The star of Gleick’s story is a shy, gangly Midwesterner named Claude Shannon. As a boy growing up in a northern Michigan town in the 1920s, Shannon became obsessed with the mechanics of transmitting information. He turned a barbed-wire fence near his home into a makeshift telegraph system, using it to exchange coded messages with a friend a half mile away. After earning a doctorate from MIT, he joined Bell Labs as a researcher. In 1948, the same year that saw the invention of the transistor, Shannon published a groundbreaking monograph titled “A Mathematical Theory of Communication.” The paper was, as Gleick writes, “a fulcrum around which the world began to turn.”

Human beings, Shannon saw, communicate through codes—the strings of letters that form words and sentences, the dots and dashes of telegraph messages, the patterns of electrical waves flowing down telephone lines. Information is a logical arrangement of symbols, and those symbols, regardless of their meaning, can be translated into the symbols of mathematics. Building on that insight, Shannon showed that information can be quantified. He coined the term “bit”—indicating a single binary choice: yes or no, on or off, one or zero—as the fundamental unit of information. He realized, as well, that there is a great deal of redundant information—extraneous bits—in human communication. The message “Where are you?” can be boiled down to “whr r u?” and remain understandable to its recipient. Prune away the redundancy, through mathematical analysis, and you can transmit more information more quickly and at a much lower cost.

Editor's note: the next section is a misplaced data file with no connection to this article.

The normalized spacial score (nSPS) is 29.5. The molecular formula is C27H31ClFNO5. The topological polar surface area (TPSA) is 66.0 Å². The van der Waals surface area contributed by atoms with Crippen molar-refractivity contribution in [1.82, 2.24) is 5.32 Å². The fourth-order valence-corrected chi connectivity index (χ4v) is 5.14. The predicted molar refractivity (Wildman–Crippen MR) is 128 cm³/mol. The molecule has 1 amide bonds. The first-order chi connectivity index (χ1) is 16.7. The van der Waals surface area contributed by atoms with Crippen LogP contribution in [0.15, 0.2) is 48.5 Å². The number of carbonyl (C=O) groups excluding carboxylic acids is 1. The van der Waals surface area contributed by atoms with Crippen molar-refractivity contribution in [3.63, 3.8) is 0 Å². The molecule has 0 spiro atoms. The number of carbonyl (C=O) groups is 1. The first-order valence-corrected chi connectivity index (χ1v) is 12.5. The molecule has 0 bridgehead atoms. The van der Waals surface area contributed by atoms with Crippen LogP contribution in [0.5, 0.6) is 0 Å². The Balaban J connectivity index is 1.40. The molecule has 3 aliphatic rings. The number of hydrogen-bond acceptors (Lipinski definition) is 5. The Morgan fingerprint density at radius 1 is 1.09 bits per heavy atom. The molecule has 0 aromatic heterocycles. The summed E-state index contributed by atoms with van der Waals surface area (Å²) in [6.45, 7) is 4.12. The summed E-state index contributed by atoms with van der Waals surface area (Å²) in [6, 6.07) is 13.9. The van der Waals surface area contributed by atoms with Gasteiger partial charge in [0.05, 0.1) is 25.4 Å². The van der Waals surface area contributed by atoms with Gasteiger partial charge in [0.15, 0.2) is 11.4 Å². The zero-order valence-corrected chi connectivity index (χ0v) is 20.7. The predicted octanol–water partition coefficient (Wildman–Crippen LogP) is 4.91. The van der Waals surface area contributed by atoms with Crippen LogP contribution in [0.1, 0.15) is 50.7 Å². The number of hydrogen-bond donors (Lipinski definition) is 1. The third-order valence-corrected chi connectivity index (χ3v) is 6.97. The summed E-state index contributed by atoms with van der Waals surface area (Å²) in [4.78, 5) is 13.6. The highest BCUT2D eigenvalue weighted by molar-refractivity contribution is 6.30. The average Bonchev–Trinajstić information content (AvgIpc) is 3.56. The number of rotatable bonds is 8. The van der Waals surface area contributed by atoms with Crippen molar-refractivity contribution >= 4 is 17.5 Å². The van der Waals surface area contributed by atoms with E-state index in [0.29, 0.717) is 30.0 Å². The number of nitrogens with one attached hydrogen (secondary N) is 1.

The impact of Shannon’s insights would be hard to overstate. They enabled phone companies to route more conversations through their wires, dramatically reducing the cost of communication and turning the telephone into a universal appliance. They paved the way for high-speed digital computers, software programming, mass data storage, and the Internet. Compression algorithms derived from Shannon’s work have become essential to modern media; they squeeze the music we listen to, the films we watch, the words we read. When you send a tweet, Google a keyword, or stream a Netflix movie, you are harvesting what Shannon sowed.

But information theory turned out to have applications far removed from communications systems. When, in the early 1950s, James Watson and Francis Crick discovered that genetic information was transmitted through a four-digit code—the nucleotide bases designated A, C, G, and T—biologists and geneticists began to draw on Shannon’s theory to decipher the secrets of life. Physicists, too, started to sense that the matter of the universe may be nothing more than the physical manifestation of information, that the most fundamental particles may be carriers and transmitters of messages. The bit, Gleick reports, could well turn out to be the basic unit of existence. The entire universe may be nothing more than “a cosmic information-processing machine.”

Notes about this post from the Tumblr community:

  1. karina-peck reblogged this from infoperipeteia
  2. infoperipeteia posted this